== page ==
I haven’t posted anything about music in way too long, so here’s an annotated playlist of songs in heavy rotation on my iPod. Most of these are things I would never have heard of, let alone heard and obtained, if it weren’t for the numerous music blogs currently available. It’s not as easy to find out-of-the-way things on today’s P2P networks as it was in the time of Napster and AudioGalaxy… but I am hearing a far wider range of things now than I was able to then.

  1. Kelis, Trick Me (Basement Jaxx remix). This sounds more like Basement Jaxx’s last album Kish Kash than it does like Kelis’ other songs. Irresistibly catchy, and at the same time wonderfully headstrong.
  2. M.I.A, Galang. So far, my favorite song of 2004. Equal parts grime and Timbalandesque beats and late-70s girl-punk. Clang clang clang. Infectious, ridiculous, ferocious all at once. M.I.A. is a Sri Lankan Tamil refugee in London, under 20 I think. The other songs of hers I’ve heard (“Sun Shower” and “Fire Fire”) are also great.
  3. Shystie, One Wish. Grrl grime, not quite as mindblowingly original as M.I.A., but powerful, aggressive, angry, take-no-shit feminist assertiveness rapping.
  4. Mya, Fallen (Zone remix, featuring Chingy). OK, this one ain’t exactly feminist self-assertion, but the swoony romanticism of the original version (with a creepy stalker edge in the video) is transfigured by the remix into a propulsive beat utopia.
  5. United States of Electronica, La Discoteca. Good mindless fun.
  6. Girl Talk, Bodies Hit the Floor. Screaming, glitchy mash-up that’s both violent and playful, and whose samples include what seems to be an Alvin and the Chipmunks version of Justin Timberlake’s “Cry Me A River.”
  7. LBR, Monda’s Beat. Another mash-up appropriating Mr. Timberlake, this time for what sounds like a robots’ dance orgy.
  8. Sia, Breathe (Four Tet remix). A gorgeous cry of despair, pain, vulnerability, and living on.
  9. Pixies, Bam Thwok. Their new reunion single is just a throwaway, but I love those slashing, buzzing guitars and Kim Deal embracing the universe.
  10. Kleenex/LiliPUT, Split. The only “oldie” on this list, but it still sounds utterly fresh. Late 70s girl-punk assertiveness, totally ecstatic, with pounding guitars, wailing saxophone, and gleeful call-and-response vocals mostly consisting of screamed-out words beginning with the letter “H” (hopscotch, harakiri, hugger-mugger…). (I’ve been meaning to get the 2CD set of this band’s complete works, reiussed on Kill Rock Stars, but I am pissed off that downloading it on iTunes is more expensive than buying the hardcopy on Amazon).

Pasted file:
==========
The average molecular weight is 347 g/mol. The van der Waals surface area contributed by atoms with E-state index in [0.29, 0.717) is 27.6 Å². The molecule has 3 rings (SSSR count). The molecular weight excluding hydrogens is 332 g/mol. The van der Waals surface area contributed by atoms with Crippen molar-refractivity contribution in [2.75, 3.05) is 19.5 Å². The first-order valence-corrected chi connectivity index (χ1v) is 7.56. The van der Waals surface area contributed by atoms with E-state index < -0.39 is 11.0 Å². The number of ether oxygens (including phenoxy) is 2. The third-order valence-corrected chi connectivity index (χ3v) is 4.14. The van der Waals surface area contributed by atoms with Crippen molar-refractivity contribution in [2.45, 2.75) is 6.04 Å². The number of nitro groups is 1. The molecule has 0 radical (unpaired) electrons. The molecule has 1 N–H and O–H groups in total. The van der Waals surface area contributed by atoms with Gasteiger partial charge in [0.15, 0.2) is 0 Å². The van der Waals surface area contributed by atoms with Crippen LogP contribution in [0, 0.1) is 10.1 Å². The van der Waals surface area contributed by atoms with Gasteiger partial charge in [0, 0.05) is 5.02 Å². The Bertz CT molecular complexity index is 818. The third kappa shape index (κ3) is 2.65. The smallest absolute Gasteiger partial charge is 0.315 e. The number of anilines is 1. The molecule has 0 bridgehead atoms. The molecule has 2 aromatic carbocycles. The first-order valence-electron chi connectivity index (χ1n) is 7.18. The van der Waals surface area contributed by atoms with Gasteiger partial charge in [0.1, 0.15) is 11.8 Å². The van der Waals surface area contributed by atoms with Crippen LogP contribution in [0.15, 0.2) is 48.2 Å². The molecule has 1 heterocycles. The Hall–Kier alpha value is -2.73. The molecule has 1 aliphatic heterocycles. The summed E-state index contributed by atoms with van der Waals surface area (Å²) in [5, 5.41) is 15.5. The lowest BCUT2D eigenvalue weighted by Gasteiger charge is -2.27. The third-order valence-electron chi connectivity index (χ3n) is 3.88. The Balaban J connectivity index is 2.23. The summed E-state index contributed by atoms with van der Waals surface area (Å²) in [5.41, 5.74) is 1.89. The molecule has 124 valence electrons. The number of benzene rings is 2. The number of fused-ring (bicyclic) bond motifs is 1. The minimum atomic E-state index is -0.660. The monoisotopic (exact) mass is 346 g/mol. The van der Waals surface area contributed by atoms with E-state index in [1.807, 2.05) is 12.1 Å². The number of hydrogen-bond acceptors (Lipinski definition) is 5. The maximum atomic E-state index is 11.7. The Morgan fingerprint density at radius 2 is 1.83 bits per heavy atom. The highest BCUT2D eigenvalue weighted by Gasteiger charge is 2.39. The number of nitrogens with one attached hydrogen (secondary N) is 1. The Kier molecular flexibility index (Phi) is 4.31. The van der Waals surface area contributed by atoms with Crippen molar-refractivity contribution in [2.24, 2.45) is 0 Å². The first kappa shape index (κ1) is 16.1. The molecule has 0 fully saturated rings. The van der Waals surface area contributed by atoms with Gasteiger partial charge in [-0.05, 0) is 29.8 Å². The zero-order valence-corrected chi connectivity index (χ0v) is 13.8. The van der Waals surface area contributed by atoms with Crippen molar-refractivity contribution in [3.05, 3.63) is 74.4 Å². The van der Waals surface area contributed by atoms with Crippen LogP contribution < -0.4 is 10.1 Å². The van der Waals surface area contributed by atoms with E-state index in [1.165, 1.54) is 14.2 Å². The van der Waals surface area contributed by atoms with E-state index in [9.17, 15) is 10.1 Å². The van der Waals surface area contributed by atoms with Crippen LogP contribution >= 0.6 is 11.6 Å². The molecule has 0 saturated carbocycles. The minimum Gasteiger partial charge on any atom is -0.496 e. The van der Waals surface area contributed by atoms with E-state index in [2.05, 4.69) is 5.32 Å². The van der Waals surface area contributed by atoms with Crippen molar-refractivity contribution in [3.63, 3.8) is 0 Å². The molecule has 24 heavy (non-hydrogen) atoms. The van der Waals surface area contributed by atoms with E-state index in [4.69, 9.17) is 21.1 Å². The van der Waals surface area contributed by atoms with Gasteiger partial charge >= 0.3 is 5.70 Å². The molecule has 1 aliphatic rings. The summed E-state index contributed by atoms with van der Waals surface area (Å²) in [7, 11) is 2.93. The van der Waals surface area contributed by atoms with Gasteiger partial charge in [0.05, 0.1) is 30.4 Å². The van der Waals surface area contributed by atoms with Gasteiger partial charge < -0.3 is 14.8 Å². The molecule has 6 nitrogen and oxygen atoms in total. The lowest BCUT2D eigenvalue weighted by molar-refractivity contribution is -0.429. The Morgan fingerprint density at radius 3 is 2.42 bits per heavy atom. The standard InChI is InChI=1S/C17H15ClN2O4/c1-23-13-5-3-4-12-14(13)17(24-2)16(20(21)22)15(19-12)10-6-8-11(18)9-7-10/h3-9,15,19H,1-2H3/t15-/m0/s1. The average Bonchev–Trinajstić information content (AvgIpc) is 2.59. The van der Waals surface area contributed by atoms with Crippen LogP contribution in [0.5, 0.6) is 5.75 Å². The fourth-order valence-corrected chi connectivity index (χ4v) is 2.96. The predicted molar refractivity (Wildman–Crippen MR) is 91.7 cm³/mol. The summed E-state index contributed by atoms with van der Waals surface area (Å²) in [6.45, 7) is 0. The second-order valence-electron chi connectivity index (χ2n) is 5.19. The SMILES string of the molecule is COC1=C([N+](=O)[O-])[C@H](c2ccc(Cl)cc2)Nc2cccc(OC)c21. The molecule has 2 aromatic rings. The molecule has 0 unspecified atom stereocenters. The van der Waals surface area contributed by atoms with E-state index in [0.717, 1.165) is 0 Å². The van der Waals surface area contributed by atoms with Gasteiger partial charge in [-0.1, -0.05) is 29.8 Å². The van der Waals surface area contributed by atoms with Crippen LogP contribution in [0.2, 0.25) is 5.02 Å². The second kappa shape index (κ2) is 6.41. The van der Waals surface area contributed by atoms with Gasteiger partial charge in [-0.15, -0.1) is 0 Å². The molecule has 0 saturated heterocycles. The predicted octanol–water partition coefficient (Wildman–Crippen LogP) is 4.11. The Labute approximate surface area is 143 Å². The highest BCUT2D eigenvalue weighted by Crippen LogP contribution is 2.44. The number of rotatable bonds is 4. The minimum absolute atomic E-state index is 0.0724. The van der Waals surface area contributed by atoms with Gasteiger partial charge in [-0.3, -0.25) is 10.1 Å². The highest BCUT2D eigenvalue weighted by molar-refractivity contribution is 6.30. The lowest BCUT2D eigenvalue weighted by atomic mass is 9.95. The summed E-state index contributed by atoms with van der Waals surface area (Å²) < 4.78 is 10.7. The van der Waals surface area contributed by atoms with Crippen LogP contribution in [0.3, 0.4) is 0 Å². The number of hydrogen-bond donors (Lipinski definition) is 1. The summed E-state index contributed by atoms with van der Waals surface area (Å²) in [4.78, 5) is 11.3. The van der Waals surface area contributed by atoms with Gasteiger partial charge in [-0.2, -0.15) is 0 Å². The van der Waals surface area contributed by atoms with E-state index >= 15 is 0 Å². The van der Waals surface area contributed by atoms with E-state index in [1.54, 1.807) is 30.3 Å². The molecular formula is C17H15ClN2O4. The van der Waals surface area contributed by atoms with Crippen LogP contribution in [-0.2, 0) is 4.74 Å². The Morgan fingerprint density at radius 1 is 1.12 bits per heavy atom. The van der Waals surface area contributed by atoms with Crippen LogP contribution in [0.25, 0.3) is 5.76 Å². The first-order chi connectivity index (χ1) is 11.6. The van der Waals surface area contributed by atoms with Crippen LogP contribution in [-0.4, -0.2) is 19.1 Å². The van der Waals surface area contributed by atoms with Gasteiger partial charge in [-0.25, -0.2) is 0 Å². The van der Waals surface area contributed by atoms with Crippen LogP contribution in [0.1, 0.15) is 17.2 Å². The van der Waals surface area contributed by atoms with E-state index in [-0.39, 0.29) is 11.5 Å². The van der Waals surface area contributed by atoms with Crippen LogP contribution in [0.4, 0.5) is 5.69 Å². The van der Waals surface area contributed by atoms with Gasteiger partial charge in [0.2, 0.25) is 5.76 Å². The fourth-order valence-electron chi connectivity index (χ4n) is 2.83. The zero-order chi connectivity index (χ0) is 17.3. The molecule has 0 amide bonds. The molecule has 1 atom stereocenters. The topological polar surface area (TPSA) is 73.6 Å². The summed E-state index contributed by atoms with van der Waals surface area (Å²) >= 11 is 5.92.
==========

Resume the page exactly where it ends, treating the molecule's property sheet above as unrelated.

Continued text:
11. Electrelane, I’m On Fire. Beautiful, atmospheric, but also pulsing and fast, cover of the Springsteen song by a band (with woman singer) that sounds a bit like Stereolab and a bit like the aforementioned late-70s girl-punk bands
  12. Rekha, Good To Go. Sexy, bouncy dancehall number , but from the woman’s point of view. Rekha, like Missy Elliott, wants to be the one in charge, wants her sugar, and won’t stand for a one-minute man; and she moves fluidly between come-on and mockery as she states her case.
  13. Ce’Cile, Hot Like We. More women’s dancehall, raunchier than Rekha. Ce’cile is so high-energy I can’t imagine her finding a man who could keep up with her.
  14. Nina Sky, Move Ya Body. A big hit on “urban” radio, I am told, though in Seattle I’d have no way of knowing. Fortunately I’m moving to Detroit in a week. Infectious New York (Puerto Rican via Queens) take on dancehall. And you don’t stop…
  15. Jadakiss, Why (featuring Anthony Hamilton). Jadakiss transcends his own thug cliches, and gets both political and metaphysical, which is a great thing. The song still has some of the same old stupid boasting and sexist posturing, but it also addresses racism and rigged elections and the American gulag and existential emptiness and mortality. “Why they let the Terminator win the election? C’mon, pay attention.”
  16. Ghostface, Sun. Love and praise for the glory of the star whose expenditure without return is the source of all life and energy on Earth.
  17. Shing02, Suck On My Dub. Japanese rap. I have no idea what the words mean, but the rap sounds ferocious and it is accompanied by a heavy beat with insane surf guitars (???).

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